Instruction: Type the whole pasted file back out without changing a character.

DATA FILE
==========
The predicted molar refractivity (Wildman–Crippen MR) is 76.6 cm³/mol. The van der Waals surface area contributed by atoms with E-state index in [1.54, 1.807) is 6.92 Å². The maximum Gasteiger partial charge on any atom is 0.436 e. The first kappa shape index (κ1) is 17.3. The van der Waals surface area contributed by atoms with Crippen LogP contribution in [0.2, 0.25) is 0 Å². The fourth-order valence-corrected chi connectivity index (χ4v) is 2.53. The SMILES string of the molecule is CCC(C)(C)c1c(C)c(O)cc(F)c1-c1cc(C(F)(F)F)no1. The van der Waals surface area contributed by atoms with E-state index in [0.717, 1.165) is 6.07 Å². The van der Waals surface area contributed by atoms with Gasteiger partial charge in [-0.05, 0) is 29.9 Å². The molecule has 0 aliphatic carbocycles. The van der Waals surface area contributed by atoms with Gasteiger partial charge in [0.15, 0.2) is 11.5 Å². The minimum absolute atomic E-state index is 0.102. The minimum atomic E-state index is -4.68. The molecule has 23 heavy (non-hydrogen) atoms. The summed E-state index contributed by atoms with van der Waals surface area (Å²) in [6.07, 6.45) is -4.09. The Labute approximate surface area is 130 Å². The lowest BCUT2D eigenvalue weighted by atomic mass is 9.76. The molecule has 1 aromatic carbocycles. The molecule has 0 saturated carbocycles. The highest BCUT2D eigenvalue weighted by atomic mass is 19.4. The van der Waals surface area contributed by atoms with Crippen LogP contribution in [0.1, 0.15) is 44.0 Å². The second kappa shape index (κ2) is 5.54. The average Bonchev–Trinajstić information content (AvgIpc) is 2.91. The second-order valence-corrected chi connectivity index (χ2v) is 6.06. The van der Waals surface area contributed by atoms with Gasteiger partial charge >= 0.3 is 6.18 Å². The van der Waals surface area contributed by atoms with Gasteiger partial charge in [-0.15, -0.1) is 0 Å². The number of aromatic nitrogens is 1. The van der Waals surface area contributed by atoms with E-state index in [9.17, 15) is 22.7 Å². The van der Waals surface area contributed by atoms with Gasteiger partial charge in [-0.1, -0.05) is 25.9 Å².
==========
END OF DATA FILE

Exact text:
The predicted molar refractivity (Wildman–Crippen MR) is 76.6 cm³/mol. The van der Waals surface area contributed by atoms with E-state index in [1.54, 1.807) is 6.92 Å². The maximum Gasteiger partial charge on any atom is 0.436 e. The first kappa shape index (κ1) is 17.3. The van der Waals surface area contributed by atoms with Crippen LogP contribution in [0.2, 0.25) is 0 Å². The fourth-order valence-corrected chi connectivity index (χ4v) is 2.53. The SMILES string of the molecule is CCC(C)(C)c1c(C)c(O)cc(F)c1-c1cc(C(F)(F)F)no1. The van der Waals surface area contributed by atoms with E-state index in [0.717, 1.165) is 6.07 Å². The van der Waals surface area contributed by atoms with Gasteiger partial charge in [-0.05, 0) is 29.9 Å². The molecule has 0 aliphatic carbocycles. The van der Waals surface area contributed by atoms with Gasteiger partial charge in [0.15, 0.2) is 11.5 Å². The minimum absolute atomic E-state index is 0.102. The minimum atomic E-state index is -4.68. The molecule has 23 heavy (non-hydrogen) atoms. The summed E-state index contributed by atoms with van der Waals surface area (Å²) in [6.07, 6.45) is -4.09. The Labute approximate surface area is 130 Å². The lowest BCUT2D eigenvalue weighted by atomic mass is 9.76. The molecule has 1 aromatic carbocycles. The molecule has 0 saturated carbocycles. The highest BCUT2D eigenvalue weighted by atomic mass is 19.4. The van der Waals surface area contributed by atoms with Crippen LogP contribution in [0.1, 0.15) is 44.0 Å². The second kappa shape index (κ2) is 5.54. The average Bonchev–Trinajstić information content (AvgIpc) is 2.91. The second-order valence-corrected chi connectivity index (χ2v) is 6.06. The van der Waals surface area contributed by atoms with Gasteiger partial charge >= 0.3 is 6.18 Å². The van der Waals surface area contributed by atoms with Gasteiger partial charge in [-0.15, -0.1) is 0 Å². The number of aromatic nitrogens is 1. The van der Waals surface area contributed by atoms with E-state index in [9.17, 15) is 22.7 Å². The van der Waals surface area contributed by atoms with Gasteiger partial charge in [-0.1, -0.05) is 25.9 Å².